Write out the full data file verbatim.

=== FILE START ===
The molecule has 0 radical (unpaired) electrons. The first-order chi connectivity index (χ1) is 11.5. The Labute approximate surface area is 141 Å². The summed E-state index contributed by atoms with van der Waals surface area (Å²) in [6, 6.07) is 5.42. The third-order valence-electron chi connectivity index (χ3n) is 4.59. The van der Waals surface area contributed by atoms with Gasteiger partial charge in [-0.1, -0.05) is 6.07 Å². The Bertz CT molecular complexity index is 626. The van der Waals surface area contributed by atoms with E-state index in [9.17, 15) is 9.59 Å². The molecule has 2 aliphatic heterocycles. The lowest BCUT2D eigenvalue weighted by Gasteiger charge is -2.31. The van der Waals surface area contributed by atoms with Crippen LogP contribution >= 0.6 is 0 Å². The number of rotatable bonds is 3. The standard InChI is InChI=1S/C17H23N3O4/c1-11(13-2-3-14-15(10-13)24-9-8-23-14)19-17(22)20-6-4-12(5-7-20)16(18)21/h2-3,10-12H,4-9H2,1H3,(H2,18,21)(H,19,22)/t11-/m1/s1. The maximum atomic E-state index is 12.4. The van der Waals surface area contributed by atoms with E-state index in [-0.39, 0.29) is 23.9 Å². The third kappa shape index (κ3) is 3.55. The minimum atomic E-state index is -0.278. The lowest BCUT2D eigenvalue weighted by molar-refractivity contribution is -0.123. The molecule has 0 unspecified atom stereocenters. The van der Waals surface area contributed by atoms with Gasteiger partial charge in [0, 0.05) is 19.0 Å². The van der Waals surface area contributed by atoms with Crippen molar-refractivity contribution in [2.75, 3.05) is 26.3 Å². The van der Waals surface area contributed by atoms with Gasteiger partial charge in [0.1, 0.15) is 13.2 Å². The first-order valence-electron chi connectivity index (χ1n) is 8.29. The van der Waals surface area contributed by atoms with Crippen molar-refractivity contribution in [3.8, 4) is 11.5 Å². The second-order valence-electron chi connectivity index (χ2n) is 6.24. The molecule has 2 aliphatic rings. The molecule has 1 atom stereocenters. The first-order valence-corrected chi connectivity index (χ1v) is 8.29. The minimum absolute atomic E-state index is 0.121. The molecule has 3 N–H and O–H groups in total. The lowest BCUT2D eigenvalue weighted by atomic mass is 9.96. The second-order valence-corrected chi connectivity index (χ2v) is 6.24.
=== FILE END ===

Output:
The molecule has 0 radical (unpaired) electrons. The first-order chi connectivity index (χ1) is 11.5. The Labute approximate surface area is 141 Å². The summed E-state index contributed by atoms with van der Waals surface area (Å²) in [6, 6.07) is 5.42. The third-order valence-electron chi connectivity index (χ3n) is 4.59. The van der Waals surface area contributed by atoms with Gasteiger partial charge in [-0.1, -0.05) is 6.07 Å². The Bertz CT molecular complexity index is 626. The van der Waals surface area contributed by atoms with E-state index in [9.17, 15) is 9.59 Å². The molecule has 2 aliphatic heterocycles. The lowest BCUT2D eigenvalue weighted by Gasteiger charge is -2.31. The van der Waals surface area contributed by atoms with Crippen LogP contribution >= 0.6 is 0 Å². The number of rotatable bonds is 3. The standard InChI is InChI=1S/C17H23N3O4/c1-11(13-2-3-14-15(10-13)24-9-8-23-14)19-17(22)20-6-4-12(5-7-20)16(18)21/h2-3,10-12H,4-9H2,1H3,(H2,18,21)(H,19,22)/t11-/m1/s1. The maximum atomic E-state index is 12.4. The van der Waals surface area contributed by atoms with E-state index in [-0.39, 0.29) is 23.9 Å². The third kappa shape index (κ3) is 3.55. The minimum atomic E-state index is -0.278. The lowest BCUT2D eigenvalue weighted by molar-refractivity contribution is -0.123. The molecule has 0 unspecified atom stereocenters. The van der Waals surface area contributed by atoms with Gasteiger partial charge in [0, 0.05) is 19.0 Å². The van der Waals surface area contributed by atoms with Crippen molar-refractivity contribution in [2.75, 3.05) is 26.3 Å². The van der Waals surface area contributed by atoms with Gasteiger partial charge in [0.1, 0.15) is 13.2 Å². The first-order valence-electron chi connectivity index (χ1n) is 8.29. The van der Waals surface area contributed by atoms with Crippen molar-refractivity contribution in [3.8, 4) is 11.5 Å². The second-order valence-electron chi connectivity index (χ2n) is 6.24. The molecule has 2 aliphatic rings. The molecule has 1 atom stereocenters. The first-order valence-corrected chi connectivity index (χ1v) is 8.29. The minimum absolute atomic E-state index is 0.121. The molecule has 3 N–H and O–H groups in total. The lowest BCUT2D eigenvalue weighted by atomic mass is 9.96. The second-order valence-corrected chi connectivity index (χ2v) is 6.24.